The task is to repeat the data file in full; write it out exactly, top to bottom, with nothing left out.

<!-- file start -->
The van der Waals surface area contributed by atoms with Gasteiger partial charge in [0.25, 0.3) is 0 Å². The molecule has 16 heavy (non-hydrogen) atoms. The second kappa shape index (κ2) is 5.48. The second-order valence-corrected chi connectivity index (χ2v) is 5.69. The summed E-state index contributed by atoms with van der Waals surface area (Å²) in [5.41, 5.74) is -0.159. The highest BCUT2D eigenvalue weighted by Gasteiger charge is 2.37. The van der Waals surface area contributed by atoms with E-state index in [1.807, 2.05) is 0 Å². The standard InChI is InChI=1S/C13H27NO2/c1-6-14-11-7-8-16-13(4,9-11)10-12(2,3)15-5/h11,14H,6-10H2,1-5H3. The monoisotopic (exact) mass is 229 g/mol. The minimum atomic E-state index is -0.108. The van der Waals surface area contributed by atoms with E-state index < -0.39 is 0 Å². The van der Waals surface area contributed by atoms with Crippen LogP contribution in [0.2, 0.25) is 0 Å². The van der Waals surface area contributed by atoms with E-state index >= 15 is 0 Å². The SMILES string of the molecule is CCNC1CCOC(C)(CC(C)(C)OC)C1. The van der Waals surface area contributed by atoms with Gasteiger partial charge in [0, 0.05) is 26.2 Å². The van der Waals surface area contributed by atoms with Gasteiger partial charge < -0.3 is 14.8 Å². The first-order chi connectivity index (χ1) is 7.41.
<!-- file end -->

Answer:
The van der Waals surface area contributed by atoms with Gasteiger partial charge in [0.25, 0.3) is 0 Å². The molecule has 16 heavy (non-hydrogen) atoms. The second kappa shape index (κ2) is 5.48. The second-order valence-corrected chi connectivity index (χ2v) is 5.69. The summed E-state index contributed by atoms with van der Waals surface area (Å²) in [5.41, 5.74) is -0.159. The highest BCUT2D eigenvalue weighted by Gasteiger charge is 2.37. The van der Waals surface area contributed by atoms with E-state index in [1.807, 2.05) is 0 Å². The standard InChI is InChI=1S/C13H27NO2/c1-6-14-11-7-8-16-13(4,9-11)10-12(2,3)15-5/h11,14H,6-10H2,1-5H3. The monoisotopic (exact) mass is 229 g/mol. The minimum atomic E-state index is -0.108. The van der Waals surface area contributed by atoms with E-state index < -0.39 is 0 Å². The van der Waals surface area contributed by atoms with Crippen LogP contribution in [0.2, 0.25) is 0 Å². The van der Waals surface area contributed by atoms with E-state index >= 15 is 0 Å². The SMILES string of the molecule is CCNC1CCOC(C)(CC(C)(C)OC)C1. The van der Waals surface area contributed by atoms with Gasteiger partial charge in [0, 0.05) is 26.2 Å². The van der Waals surface area contributed by atoms with Gasteiger partial charge < -0.3 is 14.8 Å². The first-order chi connectivity index (χ1) is 7.41.